Looks like it might be a busy weekend at the theater. New films opening this weekend include Captain Fantastic (Viggo Mortensen), Mike and Dave Need Wedding Dates (Zac Efron, Anna Kendrick), The Secret Life of Pets (animated), Cell (Samuel L. Jackson), The Dog Lover (James Remar), Fathers and Daughters (Russell Crowe, Amanda Seyfried), Indian Point (documentary), Men Go To Battle (Tim Morton), Norman Lear: Just Another Version of You (documentary), Our Little Sister (Haruka Ayase), Sultan (Salman Khan), and Zero Days (documentary). Continue reading for summaries and trailers of the new films for this weekend.
Deep in the forests of the Pacific Northwest, a father (Viggo Mortensen) devoted to raising his six kids with a rigorous physical and intellectual education is forced to leave his paradise and enter the world, beginning a journey that challenges his idea of what it means to be a parent.
Hard-partying brothers Mike (Adam Devine) and Dave (Zac Efron) place an online ad to find the perfect dates (Anna Kendrick, Aubrey Plaza) for their sister’s Hawaiian wedding. Hoping for a wild getaway, the boys instead find themselves out-hustled by the uncontrollable duo.
Comedy superstars Louis C.K., Eric Stonestreet and Kevin Hart make their animated feature-film debuts in The Secret Life of Pets, which co-stars Ellie Kemper, Lake Bell, Jenny Slate, Bobby Moynihan, Hannibal Buress and Albert Brooks. Illumination founder and CEO Chris Meledandri and his longtime collaborator Janet Healy produce the film directed by Chris Renaud (Despicable Me, Despicable Me 2), co-directed by Yarrow Cheney and written by Brian Lynch and Cinco Paul and Ken Daurio.
Stephen King’s best-selling novel is brought to terrifying life in this mind-blowing thriller starring John Cusack and Samuel L. Jackson. At the Boston airport, Clay (Cusack) witnesses a scene of chaotic mayhem when an electronic signal turns hundreds of cell phone users into rabid killers. Desperate to find his estranged wife and son, Clay teams with a train driver (Jackson) to battle the horde of murderous “phoners” as the city descends into apocalyptic madness.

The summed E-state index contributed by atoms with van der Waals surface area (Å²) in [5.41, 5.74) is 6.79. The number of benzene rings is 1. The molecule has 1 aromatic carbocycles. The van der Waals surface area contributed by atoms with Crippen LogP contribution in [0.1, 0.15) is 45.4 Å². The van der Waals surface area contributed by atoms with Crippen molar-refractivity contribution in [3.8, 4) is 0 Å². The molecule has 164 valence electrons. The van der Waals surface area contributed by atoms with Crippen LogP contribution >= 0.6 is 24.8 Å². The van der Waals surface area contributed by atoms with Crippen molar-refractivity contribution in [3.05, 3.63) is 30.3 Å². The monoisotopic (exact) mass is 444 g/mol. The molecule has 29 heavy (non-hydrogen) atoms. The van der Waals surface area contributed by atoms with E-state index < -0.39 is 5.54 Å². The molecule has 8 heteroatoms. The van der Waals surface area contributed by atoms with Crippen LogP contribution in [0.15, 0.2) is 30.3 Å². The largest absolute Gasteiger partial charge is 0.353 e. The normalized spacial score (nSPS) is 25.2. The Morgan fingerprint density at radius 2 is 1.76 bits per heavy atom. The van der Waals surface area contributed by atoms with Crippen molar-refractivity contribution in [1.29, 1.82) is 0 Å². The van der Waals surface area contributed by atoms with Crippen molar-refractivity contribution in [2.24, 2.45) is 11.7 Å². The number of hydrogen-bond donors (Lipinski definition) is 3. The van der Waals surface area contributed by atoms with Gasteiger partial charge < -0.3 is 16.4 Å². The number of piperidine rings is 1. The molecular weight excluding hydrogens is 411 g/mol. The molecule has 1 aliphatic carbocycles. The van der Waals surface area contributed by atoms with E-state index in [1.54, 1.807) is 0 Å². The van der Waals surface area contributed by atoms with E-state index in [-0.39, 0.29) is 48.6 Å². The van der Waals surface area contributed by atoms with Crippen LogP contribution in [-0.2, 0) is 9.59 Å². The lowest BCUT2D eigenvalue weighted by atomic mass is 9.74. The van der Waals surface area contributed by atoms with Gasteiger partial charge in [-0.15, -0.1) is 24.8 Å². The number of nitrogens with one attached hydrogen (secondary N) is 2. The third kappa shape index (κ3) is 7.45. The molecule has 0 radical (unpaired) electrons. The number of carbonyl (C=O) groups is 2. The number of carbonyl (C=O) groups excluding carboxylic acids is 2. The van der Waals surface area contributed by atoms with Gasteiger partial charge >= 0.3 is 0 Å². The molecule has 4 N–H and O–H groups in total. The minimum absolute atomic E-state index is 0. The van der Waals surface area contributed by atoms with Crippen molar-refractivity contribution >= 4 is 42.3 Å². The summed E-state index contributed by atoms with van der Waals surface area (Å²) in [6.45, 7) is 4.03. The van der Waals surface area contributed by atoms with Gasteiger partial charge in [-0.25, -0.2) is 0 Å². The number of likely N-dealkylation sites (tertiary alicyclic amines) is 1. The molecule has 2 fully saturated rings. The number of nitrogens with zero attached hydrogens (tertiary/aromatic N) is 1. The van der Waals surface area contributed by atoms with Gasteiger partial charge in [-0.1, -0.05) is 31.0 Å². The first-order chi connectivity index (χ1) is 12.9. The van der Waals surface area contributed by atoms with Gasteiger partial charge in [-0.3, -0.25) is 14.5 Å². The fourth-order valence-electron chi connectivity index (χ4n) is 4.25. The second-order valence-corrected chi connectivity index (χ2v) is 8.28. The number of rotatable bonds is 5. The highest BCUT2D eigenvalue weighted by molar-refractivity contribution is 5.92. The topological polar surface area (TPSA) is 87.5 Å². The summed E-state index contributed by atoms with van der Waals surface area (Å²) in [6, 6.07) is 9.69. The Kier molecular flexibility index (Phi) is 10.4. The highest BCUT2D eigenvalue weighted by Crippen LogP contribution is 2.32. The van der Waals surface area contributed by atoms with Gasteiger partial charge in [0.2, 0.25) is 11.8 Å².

Sara Gold is a rising star at the United Animal Protection Agency (UAPA), a major animal rights organization that conducts animal rescues and lobbies for better animal welfare laws. Handpicked for a major assignment, Sara goes undercover as a college intern to infiltrate a suspected puppy mill run by the enigmatic Daniel Holloway. Sara soon ingratiates herself with Daniel and his family, and learns all about the world of dog breeding but is hard pressed to find any sign of animal abuse. The UAPA teams up with local law enforcement and raids the farm, accusing Daniel of the inhumane treatment of animals. Sara finds herself torn between doing her job and doing what’s right, and she awakens to the moral contradictions of her work with the UAPA.
A Pulitzer-winning writer grapples with being a widower and father after a mental breakdown, while, 27 years later, his grown daughter struggles to forge connections of her own.
Indian Point Nuclear Power Plant looms just 35 miles from Times Square. With over 50 million people living in close proximity to the aging facility, its continued operation has the support of the plant’s operators and the NRC — Nuclear Regulatory Commission — yet has stoked a great deal of controversy in the surrounding community, including a vocal anti-nuclear contingent concerned that what happened at Japan’s Fukushima nuclear plant could happen here. In the brewing fight for clean energy and the catastrophic possibilities of government complacency, director Ivy Meeropol presents a balanced argument about the issues surrounding nuclear energy and offers a startling reality check for our uncertain nuclear future.